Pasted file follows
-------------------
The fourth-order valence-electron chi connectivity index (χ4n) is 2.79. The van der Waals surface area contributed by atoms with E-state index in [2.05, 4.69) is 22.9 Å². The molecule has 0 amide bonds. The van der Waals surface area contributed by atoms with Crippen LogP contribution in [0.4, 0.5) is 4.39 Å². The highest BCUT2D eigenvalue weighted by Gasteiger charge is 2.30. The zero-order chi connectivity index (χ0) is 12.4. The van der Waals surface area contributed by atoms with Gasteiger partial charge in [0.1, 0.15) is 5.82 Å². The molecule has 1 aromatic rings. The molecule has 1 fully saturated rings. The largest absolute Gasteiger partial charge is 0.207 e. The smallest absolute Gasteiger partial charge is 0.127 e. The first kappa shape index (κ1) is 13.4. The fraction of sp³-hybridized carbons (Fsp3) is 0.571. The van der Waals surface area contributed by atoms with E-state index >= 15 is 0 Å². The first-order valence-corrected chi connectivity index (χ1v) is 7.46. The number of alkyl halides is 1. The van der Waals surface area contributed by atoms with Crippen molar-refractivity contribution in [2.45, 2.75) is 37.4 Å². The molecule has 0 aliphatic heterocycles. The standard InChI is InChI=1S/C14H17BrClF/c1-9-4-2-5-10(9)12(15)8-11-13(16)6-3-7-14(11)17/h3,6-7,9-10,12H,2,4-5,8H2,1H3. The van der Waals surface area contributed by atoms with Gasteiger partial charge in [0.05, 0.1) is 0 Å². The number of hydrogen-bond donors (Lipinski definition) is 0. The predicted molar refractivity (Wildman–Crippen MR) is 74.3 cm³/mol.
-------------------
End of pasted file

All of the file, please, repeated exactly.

The fourth-order valence-electron chi connectivity index (χ4n) is 2.79. The van der Waals surface area contributed by atoms with E-state index in [2.05, 4.69) is 22.9 Å². The molecule has 0 amide bonds. The van der Waals surface area contributed by atoms with Crippen LogP contribution in [0.4, 0.5) is 4.39 Å². The highest BCUT2D eigenvalue weighted by Gasteiger charge is 2.30. The zero-order chi connectivity index (χ0) is 12.4. The van der Waals surface area contributed by atoms with Gasteiger partial charge in [0.1, 0.15) is 5.82 Å². The molecule has 1 aromatic rings. The molecule has 1 fully saturated rings. The largest absolute Gasteiger partial charge is 0.207 e. The smallest absolute Gasteiger partial charge is 0.127 e. The first kappa shape index (κ1) is 13.4. The fraction of sp³-hybridized carbons (Fsp3) is 0.571. The van der Waals surface area contributed by atoms with E-state index >= 15 is 0 Å². The first-order valence-corrected chi connectivity index (χ1v) is 7.46. The number of alkyl halides is 1. The van der Waals surface area contributed by atoms with Crippen molar-refractivity contribution in [2.45, 2.75) is 37.4 Å². The molecule has 0 aliphatic heterocycles. The standard InChI is InChI=1S/C14H17BrClF/c1-9-4-2-5-10(9)12(15)8-11-13(16)6-3-7-14(11)17/h3,6-7,9-10,12H,2,4-5,8H2,1H3. The van der Waals surface area contributed by atoms with Gasteiger partial charge in [0.05, 0.1) is 0 Å². The number of hydrogen-bond donors (Lipinski definition) is 0. The predicted molar refractivity (Wildman–Crippen MR) is 74.3 cm³/mol.